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Jones Hole Trail, UT

Guide 1 Triplog  0 Topics
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HAZ reminds you to respect the ruins. Please read the Archaeological Resources Protection Act of 1979 & Ruins Etiquette
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Difficulty 2.5 of 5
Route Finding 1 of 5
Distance Round Trip 8 miles
Trailhead Elevation 5,559 feet
Elevation Gain 774 feet
Accumulated Gain 774 feet
Avg Time Round Trip 3 - 5 hrs
Kokopelli Seeds 11.87
Interest Ruins & Perennial Creek
Backpack Yes
Dogs not allowed
feature photo
Photos Viewed All Mine Following
9  2019-05-31 Steph_and_Blake
Author Steph_and_Blake
author avatar Guides 100
Routes 61
Photos 2,522
Trips 176 map ( 751 miles )
Age 72 Male Gender
Location Grand Junction, CO
Historical Weather
Trailhead Forecast
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Preferred   Apr, May, Sep, Oct → Any
Seasons   Late Spring to Late Autumn
Sun  4:46am - 7:51pm
0 Alternative

permit required for 30 days in the hole
by Steph_and_Blake

Although not often seen, this is black bear and mountain lion territory. There are also two short stretches of poison ivy along the trail.

Jones Hole Trail is a beautiful, scenic hike along a babbling stream for a high desert area, through lush vegetation, past some rock art, and to the junction with the Green River. Bonus - opportunity to see some bighorn sheep up close.

John Wesley Powell gave Jones Hole its name during his 1871 expedition down the Green River. He named the area in honor of the expedition's photographer, Stephen Vandiver Jones. Local lore, however, says that the full name (Jones Hole) came into being in 1883 when a Charley Jones hid in the area for an entire winter after believing he had killed another man. Upon learning that the other man had lived, supposedly, Charley yelled: "You mean I can finally get out of this hole?!"

The hike begins at the parking lot next to the Jones Hole Fish Hatchery (which is interesting in and of itself). The trail hugs the fence on the hatchery's east side before entering the wooded area along the stream. At this point, the stream will be on your right as you follow the mostly packed dirt trail. You may encounter an occasional angler attempting to land a trout or someone cooling off in the water. Be on the lookout for bighorn sheep. The ones we encountered behaved as if we weren't even there.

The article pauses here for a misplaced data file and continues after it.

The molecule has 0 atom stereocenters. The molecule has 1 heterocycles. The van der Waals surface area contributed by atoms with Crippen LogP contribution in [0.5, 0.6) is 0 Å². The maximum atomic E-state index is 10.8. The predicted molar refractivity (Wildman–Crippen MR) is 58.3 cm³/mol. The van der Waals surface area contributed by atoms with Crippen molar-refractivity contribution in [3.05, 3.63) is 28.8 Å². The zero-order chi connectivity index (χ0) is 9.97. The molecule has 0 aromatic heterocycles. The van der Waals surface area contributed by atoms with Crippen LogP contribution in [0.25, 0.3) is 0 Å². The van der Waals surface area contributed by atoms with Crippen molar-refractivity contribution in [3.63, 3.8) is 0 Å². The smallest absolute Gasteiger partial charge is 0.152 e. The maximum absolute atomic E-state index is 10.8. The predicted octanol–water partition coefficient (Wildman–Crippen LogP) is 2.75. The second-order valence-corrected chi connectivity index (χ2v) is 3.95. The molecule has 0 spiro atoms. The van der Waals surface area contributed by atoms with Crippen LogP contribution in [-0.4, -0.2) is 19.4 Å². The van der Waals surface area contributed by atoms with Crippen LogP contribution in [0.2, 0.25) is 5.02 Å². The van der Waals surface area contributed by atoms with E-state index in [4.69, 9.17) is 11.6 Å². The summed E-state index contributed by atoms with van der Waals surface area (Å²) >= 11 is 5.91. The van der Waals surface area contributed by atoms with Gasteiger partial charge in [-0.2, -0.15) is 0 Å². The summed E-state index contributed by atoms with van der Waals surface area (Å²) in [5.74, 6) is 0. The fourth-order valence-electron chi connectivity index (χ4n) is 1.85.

About 1 3/4 miles into the hike, you'll cross the stream on a well-built bridge. Shortly after the bridge, pay attention to off-shoots from the main trail. This is where you'll find the bold, red pictographs. After pondering the meaning of the rock art, rejoin the main course and continue southward towards the Green River. The scenery along the way changes from significant shade from the canopy of trees, to small meadows, to soaring sandstone walls, to a tranquil stream dotted with areas of mini-whitewater.

After 4 miles, you'll lose sight of the stream and head a little southwest to reach the Green. Follow the signs for the "Day Use Area" to get to the beach. The river is green-ish (at least compared to the Colorado River), and it would be fun to watch rafters float by. There's shade in spots, and you can find some downed trees to serve as a chair of sorts for a snack break.

Return the way you came.

Water Sources
I believe there was a sign indicating that you should not drink water in the stream, but we didn't pay attention as to why. It was crystal clear, and I don't know why you couldn't filter/treat the water. But, to be on the safe side, take all you'll need.

There is one camping spot right off the trail where Ely Creek joins Jones Hole, and there's also a camping spot along the Green River. Both require backcountry permits.

We rated the difficulty of this hike a 2.5 only for the length. The elevation gain/loss is barely noticeable over the 4-mile length.

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2019-06-04 Steph_and_Blake
    WARNING! Hiking and outdoor related sports can be dangerous. Be responsible and prepare for the trip. Study the area you are entering and plan accordingly. Dress for the current and unexpected weather changes. Take plenty of water. Never go alone. Make an itinerary with your plan(s), route(s), destination(s) and expected return time. Give your itinerary to trusted family and/or friends.

    Permit $$

    Dinosaur National Monument
    2019 - $25 per vehicle
    Current @ Fees & Passes

    Map Drive
    Paved - Car Okay

    To hike
    Starting at the western visitor center of Dinosaur National Monument, drive south towards the town of Jensen. Turn right onto Brush Creek Road. Take Brush Creek Road to the Diamond Mountain Road. Then take the Jones Hole Road to the end.
    page created by Steph_and_Blake on Jun 04 2019 2:09 pm
    90+° 8am - 6pm kills
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